#3 Jourdan Lewis was only targeted twice. One was incomplete. One has been photoshopped into a nouveau Jumpman logo. In addition to those two incidents, Lewis had two excellent plays in run defense that shut down Wisconsin attempts to get to the edge.
Honorable mention: uh, everyone on defense. Amara Darboh was the main target on Michigan's second touchdown drive.
5: Jabrill Peppers(T2, Hawaii; #3 UCF, #1 Colorado), Ryan Glasgow(#2 UCF, #1 UW).
3: Mike McCray(#1, Hawaii), Wilton Speight (#1 UCF).
2: Jake Butt(#2 Colorado), Ben Gedeon(#3 Colorado, #3 PSU), Kyle Kalis (#2 UW).
1: Delano Hill (T2, Hawaii), Chris Evans (T3, Hawaii, four-way T2, PSU), Chris Wormley (three-way T1, PSU), Maurice Hurst (three-way T1, PSU), Taco Charlton(three-way T1, PSU), Jourdan Lewis (#3 UW).
0.5: Mason Cole(T3, Hawaii), De'Veon Smith (four-way T2, PSU), Ty Isaac (four-way T2, PSU), Karan Higdon(four-way T2, PSU).
Who's Got It Better Than Us Of The Week
This week's best thing ever.
Speight bombs one over the top to Darboh for the winning points.
Honorable mention: The Lewis interception.
Hawaii: Laughter-inducing Peppers punt return.
UCF: Speight opens his Rex Grossman account.
Colorado: Peppers cashes it in.
PSU: Wormley's sack establishes a theme.
UW: Darboh puts Michigan ahead for good.
MARCUS HALL EPIC DOUBLE BIRD OF THE WEEK.
This week's worst thing ever.
For the second consecutive week this is a key piece being knocked out, probably for the season. Grant Newsome took a cut from a defensive back that resulted in a knee injury "as serious as a knee injury can be" and Michigan has to find out what they've got behind him now.
Honorable mention: Wisconsin scores an actual touchdown; any of three different makeable field goals go awry; Speight gets picked off; Michigan takes 34 consecutive penalties on special teams.
PREVIOUS EPIC DOUBLE BIRDs
Hawaii: Not Mone again.
UCF: Uh, Dymonte, you may want to either tackle or at least lightly brush that guy.
Colorado: Speight blindsided.
PSU: Clark's noncontact ACL injury.
UW: Newsome joins the ranks of the injured.
[After THE JUMP: one bushel of beets please]
Ryan Glasgow and Amara Darboh
Can you talk about how the defensive performance today gave you the opportunity as an offense, particularly, to provide the end result?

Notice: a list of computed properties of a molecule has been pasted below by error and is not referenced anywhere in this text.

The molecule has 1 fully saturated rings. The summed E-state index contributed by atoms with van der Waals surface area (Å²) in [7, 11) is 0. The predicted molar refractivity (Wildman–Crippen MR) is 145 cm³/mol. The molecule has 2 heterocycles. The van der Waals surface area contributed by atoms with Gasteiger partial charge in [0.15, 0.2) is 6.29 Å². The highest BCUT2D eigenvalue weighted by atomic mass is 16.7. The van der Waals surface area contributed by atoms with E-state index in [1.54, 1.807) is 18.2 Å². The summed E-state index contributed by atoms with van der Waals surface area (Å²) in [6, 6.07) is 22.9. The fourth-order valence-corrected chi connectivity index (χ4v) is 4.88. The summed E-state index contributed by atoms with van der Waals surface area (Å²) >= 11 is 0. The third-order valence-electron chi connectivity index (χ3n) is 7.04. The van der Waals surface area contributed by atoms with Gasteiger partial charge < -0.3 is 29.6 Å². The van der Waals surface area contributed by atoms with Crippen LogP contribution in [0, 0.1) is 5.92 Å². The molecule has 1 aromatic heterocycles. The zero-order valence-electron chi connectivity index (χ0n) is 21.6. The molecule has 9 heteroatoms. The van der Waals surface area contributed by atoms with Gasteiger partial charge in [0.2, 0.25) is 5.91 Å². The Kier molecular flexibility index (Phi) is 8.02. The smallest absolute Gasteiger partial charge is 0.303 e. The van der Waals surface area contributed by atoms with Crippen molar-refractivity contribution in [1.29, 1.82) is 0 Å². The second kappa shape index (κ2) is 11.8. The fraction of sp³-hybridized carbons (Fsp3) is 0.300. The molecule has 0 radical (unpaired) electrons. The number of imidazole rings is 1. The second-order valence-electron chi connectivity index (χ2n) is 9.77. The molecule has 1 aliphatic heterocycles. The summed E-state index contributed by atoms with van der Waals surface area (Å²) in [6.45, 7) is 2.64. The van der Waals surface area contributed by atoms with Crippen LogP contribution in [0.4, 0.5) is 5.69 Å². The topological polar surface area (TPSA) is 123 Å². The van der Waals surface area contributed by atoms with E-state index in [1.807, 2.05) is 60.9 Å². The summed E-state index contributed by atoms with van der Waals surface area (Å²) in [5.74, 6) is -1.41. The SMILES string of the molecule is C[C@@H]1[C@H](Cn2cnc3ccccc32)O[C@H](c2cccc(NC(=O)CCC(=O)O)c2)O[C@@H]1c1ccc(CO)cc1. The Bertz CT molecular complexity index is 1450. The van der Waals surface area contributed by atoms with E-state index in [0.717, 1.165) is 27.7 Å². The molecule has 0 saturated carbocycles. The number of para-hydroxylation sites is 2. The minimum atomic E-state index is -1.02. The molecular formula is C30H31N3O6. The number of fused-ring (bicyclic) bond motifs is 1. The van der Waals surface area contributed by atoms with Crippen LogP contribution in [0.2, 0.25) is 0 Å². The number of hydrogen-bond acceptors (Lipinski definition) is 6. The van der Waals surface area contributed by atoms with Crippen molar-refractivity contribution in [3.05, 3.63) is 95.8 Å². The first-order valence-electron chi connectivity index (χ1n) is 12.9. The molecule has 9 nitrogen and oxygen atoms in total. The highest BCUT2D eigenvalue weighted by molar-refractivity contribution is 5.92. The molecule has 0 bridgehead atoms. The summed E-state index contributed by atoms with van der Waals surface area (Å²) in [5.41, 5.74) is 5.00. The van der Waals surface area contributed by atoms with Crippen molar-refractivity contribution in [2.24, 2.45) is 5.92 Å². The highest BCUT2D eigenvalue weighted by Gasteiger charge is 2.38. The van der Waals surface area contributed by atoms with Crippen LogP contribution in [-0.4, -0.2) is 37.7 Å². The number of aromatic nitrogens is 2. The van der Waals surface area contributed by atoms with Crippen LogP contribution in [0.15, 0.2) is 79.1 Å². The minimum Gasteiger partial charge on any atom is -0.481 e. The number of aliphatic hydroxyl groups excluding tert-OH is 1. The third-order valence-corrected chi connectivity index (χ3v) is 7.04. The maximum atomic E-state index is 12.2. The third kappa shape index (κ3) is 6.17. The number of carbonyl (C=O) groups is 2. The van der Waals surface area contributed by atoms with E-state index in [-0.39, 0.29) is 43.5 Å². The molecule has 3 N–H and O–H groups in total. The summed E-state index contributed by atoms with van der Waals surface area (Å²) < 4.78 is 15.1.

AD: “Yeah, from the offensive standpoint, the defense kept getting three and outs and then kept helping us stay in the game. They didn’t let them score all half, so that gave us the opportunity to make a play at the end.”
Talk about the placement on the long touchdown pass.
AD: “Oh yeah, it was perfect. It was one-on-one coverage out there. The safety was in the middle, then I got inside my guy and Wilton put a perfect ball and I just had to run underneath it.”
This was your guys’ first true test of the season; this was the first time you guys played an opponent many people considered a contender in the Big Ten and also nationally. What does this win mean for you personally moving forward? How does your team improve from here?
AD: “I think it says a lot about our team. Wisconsin’s a very tough football team—very good defense, very good offense—and I think us beating this team says a lot about our character. It says a lot about the players on our team, but we need to focus on the games ahead, because this win doesn’t define our season.”
Ryan, it seemed like they were playing to get the ball back to the defense to win it. Was that kind of the message, it was your guys’ time to win the game?
“Regardless of what the offense does, we don’t want any other offense we’re playing to get a yard, get a first down, get a touchdown. So, regardless of what the offense does, we expect to win every game. We had a seven-point lead, which we think that’s enough for us to win a game on defense. Regardless of how many points they score, we feel like should win the game on defense.”
[Hit THE JUMP for more]
1 hour 22 minutes
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starts at 1:00
Offensive line was okay at running, JBB holding his own against monsters is a particularly nice surprise. Three yards a carry is misleadingly good against this D. Speight’s actual interception was not a bother but some of the plays under pressure were not great bob.
starts at 22:46
DUDE. PFF, which gives a 50 to a player who’s basically replacement level, gave #1 offensive tackle in the country a 49, and that’s the best offensive line performance from Wisconsin of the game. Glasgow doing Glasgow things because he can; too dominate to find snaps for Rashan Gary. Good Don Brown stuff. Jourdan Lewis…DUDE.
Special Teams and Game Theory
starts at 40:15
Don’t get Kenny Allen—mechanics of kickoffs and punting are apparently very different, Ace learned from watching warmups. False start penalties—Harbaugh was demanding a disconcerting signals call.
Talking Big Ten with Jamie Mac
starts at 49:53
JamieMac’s sports bigamy had a good weekend. Open up the dusty rolls of Sparty No! Western Kentucky is adopted. Indiana’s defense ranked ahead of their defense—is this a fluke? MSU’s offensive line hitting the panic button. Iowa is broken; Cole Croston is not working out. Can Purdue recall a quarterback? Penn State’s “fingerprint win”, Armstrong’s weapons are breaking.
“Hear My Train A Comin'”—Jimi Hendrix
“You Got Me Floatin’”—Jimi Hendrix
“House Burning Down”—Jimi Hendrix
“Across 110th Street”
THE USUAL LINKS
No caption needed (Patrick Barron/MGoBlog)